Location: Quincy, Florida
Webpage: Florida State Forest
Description: The Bear Creek Educational Forest is located on a 492 acre tract of Lake Talquin State Forest and consists of an air-conditioned class room and the Terry L. Rhodes Trail System. The Forest is used primarily to conduct free educational programs about the natural environment to school groups, Scout Troops, daycare, and other youth organizations. The Trail System consists of three trails: Living Forest Trail (0.8 mile round trip) that starts of the parking area and connects with the other two trails at the observation deck extending out over the beaver pond. There are “taling trees” along the way to help identify native trees and plants. The Ravine Trail (1.4 mile loop) that features arboretum signs and lettered interpretive stations for more information about the ecosystems visited by the trail as it circles the beaver pond. The Bear Creek Trail (2.2 mile loop) traverses a range of ecosystems from hardwood bootoms to the longleaf pine-wiregrass community.
1) The “talking trees” along the Living Forest Trail were cute and would be of interest to young children (if they stood still long enough to listen to them). The one we tried provided basic information about the trees in the area from the tree’s point of view.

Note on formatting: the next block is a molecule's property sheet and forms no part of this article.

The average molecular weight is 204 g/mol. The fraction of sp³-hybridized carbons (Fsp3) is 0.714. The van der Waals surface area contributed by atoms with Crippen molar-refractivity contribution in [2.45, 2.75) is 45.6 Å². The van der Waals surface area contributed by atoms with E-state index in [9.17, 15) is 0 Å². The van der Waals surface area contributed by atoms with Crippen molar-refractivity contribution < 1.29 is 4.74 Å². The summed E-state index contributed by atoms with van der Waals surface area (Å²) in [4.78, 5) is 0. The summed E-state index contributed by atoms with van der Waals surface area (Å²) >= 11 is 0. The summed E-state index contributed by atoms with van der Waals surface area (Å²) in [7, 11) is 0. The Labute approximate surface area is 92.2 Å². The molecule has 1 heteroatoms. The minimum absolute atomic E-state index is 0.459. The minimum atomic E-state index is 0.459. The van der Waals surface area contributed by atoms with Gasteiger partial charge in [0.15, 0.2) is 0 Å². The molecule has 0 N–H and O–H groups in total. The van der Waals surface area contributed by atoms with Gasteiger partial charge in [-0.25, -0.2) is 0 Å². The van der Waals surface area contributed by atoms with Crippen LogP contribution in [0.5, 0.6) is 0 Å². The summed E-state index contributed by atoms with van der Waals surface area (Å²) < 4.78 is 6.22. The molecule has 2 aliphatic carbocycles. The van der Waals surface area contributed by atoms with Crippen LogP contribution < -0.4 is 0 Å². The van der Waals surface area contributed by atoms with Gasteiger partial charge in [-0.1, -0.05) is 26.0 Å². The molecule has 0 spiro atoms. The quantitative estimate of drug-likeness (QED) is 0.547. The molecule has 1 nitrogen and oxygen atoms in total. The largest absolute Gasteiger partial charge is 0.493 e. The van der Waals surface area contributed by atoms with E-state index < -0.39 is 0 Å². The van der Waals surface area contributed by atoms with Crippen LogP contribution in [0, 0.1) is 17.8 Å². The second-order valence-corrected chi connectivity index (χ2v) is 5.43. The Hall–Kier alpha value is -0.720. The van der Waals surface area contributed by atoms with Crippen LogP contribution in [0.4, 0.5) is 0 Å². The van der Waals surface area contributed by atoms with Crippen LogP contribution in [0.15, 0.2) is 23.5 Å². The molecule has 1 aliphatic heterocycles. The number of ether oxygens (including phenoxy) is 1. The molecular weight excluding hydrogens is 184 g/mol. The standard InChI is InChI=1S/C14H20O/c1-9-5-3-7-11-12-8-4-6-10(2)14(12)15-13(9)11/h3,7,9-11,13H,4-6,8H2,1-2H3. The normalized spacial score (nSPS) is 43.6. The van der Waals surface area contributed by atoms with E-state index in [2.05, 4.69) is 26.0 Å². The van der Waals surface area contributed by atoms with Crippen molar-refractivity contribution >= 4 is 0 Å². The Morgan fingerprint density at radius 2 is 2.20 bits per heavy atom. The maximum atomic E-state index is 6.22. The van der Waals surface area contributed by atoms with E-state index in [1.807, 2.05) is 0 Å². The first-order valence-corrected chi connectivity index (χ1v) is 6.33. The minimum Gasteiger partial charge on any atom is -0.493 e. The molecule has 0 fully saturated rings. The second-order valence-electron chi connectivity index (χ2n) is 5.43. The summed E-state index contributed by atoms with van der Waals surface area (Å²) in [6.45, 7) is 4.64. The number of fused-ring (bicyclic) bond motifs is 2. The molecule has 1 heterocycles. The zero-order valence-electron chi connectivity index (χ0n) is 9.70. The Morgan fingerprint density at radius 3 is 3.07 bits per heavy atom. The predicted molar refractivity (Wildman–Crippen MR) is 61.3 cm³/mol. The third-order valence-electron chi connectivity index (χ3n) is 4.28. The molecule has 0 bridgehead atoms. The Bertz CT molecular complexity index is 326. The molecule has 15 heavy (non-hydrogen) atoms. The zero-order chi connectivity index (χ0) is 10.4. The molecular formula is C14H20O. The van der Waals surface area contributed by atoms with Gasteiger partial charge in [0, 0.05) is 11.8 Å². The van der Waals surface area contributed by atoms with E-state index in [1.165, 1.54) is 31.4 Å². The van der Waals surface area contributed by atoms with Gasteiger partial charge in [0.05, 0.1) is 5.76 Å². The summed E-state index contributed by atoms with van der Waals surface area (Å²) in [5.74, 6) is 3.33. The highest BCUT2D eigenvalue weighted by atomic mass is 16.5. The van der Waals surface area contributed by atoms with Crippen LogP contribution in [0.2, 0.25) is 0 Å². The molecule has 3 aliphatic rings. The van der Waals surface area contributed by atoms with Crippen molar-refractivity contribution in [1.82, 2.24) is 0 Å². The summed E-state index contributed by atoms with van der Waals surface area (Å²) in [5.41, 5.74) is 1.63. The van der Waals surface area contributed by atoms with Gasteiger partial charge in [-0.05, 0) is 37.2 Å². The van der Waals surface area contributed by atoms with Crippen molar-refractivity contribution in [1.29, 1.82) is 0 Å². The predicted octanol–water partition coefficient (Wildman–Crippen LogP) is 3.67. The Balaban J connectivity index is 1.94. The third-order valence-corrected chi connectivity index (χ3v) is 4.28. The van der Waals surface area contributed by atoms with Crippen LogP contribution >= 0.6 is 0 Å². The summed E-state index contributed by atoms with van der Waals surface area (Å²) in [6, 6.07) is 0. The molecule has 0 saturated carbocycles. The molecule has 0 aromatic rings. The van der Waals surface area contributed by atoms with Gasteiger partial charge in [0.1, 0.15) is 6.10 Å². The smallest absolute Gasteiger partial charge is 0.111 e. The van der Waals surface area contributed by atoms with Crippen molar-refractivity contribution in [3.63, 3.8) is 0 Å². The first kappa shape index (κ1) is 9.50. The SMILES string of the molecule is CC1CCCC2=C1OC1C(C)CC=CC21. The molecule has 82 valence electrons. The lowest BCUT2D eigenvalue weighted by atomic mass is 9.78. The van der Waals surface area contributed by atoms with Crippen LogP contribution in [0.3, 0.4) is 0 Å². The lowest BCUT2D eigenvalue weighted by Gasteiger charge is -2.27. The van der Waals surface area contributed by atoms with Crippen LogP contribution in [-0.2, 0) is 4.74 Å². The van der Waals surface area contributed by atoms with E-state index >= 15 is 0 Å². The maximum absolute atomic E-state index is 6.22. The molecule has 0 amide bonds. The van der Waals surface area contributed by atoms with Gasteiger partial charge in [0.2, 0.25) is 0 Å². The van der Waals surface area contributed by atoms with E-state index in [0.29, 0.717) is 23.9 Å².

2) The Ravine Trail was all we had time for as we had only a few hours before sunset. However, we enjoyed the hike very much and even learned a few things. One of the numbered kiosks described an alligator slide that the gators would use to get in and out of the pond. We fortunately did not see any alligators, but I certainly know what to look for in the future. Another sign identified basswood trees (I couldn’t very this without leaves on the trees), which are rare in Florida since they need a cool and moist environment. However, in the north facing steephead with one of the three cool springs that feed the pond, they obviously found an environment they could thrive in. There are also glimpses of a longleaf-wiregrass forest on the top of the hill as well as planted slash pine still being managed by the State Forest.
3) The Ravine Trail is moderate in difficulty with a few short steep stretches, but for the most part is a good trail. We did not have time for the Bear Creek Trail, but the information states it is also of moderate difficulty. In total we spent two hours hiking in the forest and could have spent more.